Reader feedback: Shut out corrupt lecturers

Re: Corruption still pays at Slovak universities, By Lukáš Fila, July 7 - July 13,2003, Vol 9, No 26

There is widespread corruption at my university. Let me give you a few examples.

Firstly, corruption occurs when some teachers give tests to selected friends or relatives.

Secondly, corruption happens at the so-called oral entrance examinations. That's exactly why some universities insist on keeping it! I estimate that almost every sixth student at university where I work gets in this way.

Thirdly, corruption occurs when these, often less than ideal students, fail at exams during their studies.

Most lecturers I know personally are either corrupt or tolerate corruption.

How is it possible to fight this immoral "social consensus"? I personally do not request preferential treatment for anybody, although many have requested this kind of "help" from me.

There must be a clear set of measures for universities, which will prevent them from acting corruptly.

Usually the most corrupt individuals are those who do not produce scientific works. So the first step might be to eliminate those who do not work scientifically.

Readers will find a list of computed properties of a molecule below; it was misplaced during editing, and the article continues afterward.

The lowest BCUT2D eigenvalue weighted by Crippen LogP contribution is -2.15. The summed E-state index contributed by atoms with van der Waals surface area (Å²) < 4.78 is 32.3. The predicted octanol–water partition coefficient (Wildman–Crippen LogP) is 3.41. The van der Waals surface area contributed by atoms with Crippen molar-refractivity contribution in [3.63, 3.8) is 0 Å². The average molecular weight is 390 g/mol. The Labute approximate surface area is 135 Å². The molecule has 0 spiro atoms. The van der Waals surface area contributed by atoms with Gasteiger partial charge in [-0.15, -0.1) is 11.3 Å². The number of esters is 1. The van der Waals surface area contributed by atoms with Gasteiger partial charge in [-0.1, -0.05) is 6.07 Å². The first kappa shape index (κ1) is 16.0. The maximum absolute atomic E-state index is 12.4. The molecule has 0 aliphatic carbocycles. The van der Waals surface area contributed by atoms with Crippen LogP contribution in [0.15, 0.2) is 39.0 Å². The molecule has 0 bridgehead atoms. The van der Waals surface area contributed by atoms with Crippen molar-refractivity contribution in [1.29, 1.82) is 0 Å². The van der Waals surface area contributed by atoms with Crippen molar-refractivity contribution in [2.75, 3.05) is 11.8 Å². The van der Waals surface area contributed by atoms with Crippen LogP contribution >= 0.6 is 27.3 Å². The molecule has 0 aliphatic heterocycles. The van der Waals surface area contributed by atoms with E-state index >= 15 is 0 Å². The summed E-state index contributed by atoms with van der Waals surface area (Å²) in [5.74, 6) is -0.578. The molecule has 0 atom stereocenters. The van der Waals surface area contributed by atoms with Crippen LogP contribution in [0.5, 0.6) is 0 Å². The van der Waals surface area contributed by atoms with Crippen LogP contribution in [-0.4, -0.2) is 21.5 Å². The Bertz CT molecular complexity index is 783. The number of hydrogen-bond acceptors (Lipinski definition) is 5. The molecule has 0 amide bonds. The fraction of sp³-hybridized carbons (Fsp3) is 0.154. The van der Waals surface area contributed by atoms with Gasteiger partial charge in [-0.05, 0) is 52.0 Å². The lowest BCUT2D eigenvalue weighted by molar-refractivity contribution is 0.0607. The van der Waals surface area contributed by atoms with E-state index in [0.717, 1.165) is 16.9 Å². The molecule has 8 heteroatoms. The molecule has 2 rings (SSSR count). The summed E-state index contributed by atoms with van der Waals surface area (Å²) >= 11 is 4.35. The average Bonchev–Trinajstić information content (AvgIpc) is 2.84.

The second step might be to exclude those who work at multiple universities - these people obey all orders in order to keep their jobs.

The third step would be to organise entrance exams only at an external basis, i.e. have the tests prepared and evaluated by an external company, leaving the deans no chance to accept anyone other than those who pass these tests.

Finally, it might be useful to include a law that any corruption at universities will lead either to the abolition of the whole department from which a particular lecturer comes or to the exclusion of a particular lecturer from public service for the rest of his or her life.

Richard Seifert,
Slovakia

Get daily Slovak news directly to your inbox

Top stories

How many people were infected in Volkswagen or U.S. Steel? Top companies mostly remain silent

Biggest employers have introduced measures, they do not want to talk about possible layoffs.

The Bratislava plant of Volkswagen maintained strict measures also in the summer.

News digest: Lockdown not out of the question, PM Matovič says

The overview of news from Wednesday, October 21, 2020.

PM Igor Matovič says lockdown is still in play.

A curfew for those who refuse testing? Lawyers and president have doubts

The government risks the Constitutional Court canceling the nationwide testing.

Illustrative stock photo

The cabinet approves plan for permanent kurzarbeit

The new fund is expected to be introduced from 2022.

Labour Minister Milan Krajniak